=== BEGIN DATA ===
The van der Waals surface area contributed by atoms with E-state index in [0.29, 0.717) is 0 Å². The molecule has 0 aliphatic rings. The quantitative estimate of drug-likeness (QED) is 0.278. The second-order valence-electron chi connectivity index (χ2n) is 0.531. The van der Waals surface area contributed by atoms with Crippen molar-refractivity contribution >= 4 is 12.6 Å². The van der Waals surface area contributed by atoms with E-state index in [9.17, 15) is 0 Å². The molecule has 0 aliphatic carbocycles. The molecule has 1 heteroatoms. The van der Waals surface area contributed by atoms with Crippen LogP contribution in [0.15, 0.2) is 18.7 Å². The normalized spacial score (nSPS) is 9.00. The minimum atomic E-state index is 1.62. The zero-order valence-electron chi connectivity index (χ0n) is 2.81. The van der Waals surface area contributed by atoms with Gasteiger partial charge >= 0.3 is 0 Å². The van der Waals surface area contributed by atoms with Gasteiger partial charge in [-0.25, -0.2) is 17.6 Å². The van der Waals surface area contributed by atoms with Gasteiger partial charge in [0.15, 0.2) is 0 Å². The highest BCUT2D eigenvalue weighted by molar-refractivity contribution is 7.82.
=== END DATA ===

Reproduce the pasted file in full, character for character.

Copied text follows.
The van der Waals surface area contributed by atoms with E-state index in [0.29, 0.717) is 0 Å². The molecule has 0 aliphatic rings. The quantitative estimate of drug-likeness (QED) is 0.278. The second-order valence-electron chi connectivity index (χ2n) is 0.531. The van der Waals surface area contributed by atoms with Crippen molar-refractivity contribution >= 4 is 12.6 Å². The van der Waals surface area contributed by atoms with E-state index in [9.17, 15) is 0 Å². The molecule has 0 aliphatic carbocycles. The molecule has 1 heteroatoms. The van der Waals surface area contributed by atoms with Crippen LogP contribution in [0.15, 0.2) is 18.7 Å². The normalized spacial score (nSPS) is 9.00. The minimum atomic E-state index is 1.62. The zero-order valence-electron chi connectivity index (χ0n) is 2.81. The van der Waals surface area contributed by atoms with Gasteiger partial charge >= 0.3 is 0 Å². The van der Waals surface area contributed by atoms with Gasteiger partial charge in [-0.25, -0.2) is 17.6 Å². The van der Waals surface area contributed by atoms with Gasteiger partial charge in [0.15, 0.2) is 0 Å². The highest BCUT2D eigenvalue weighted by molar-refractivity contribution is 7.82.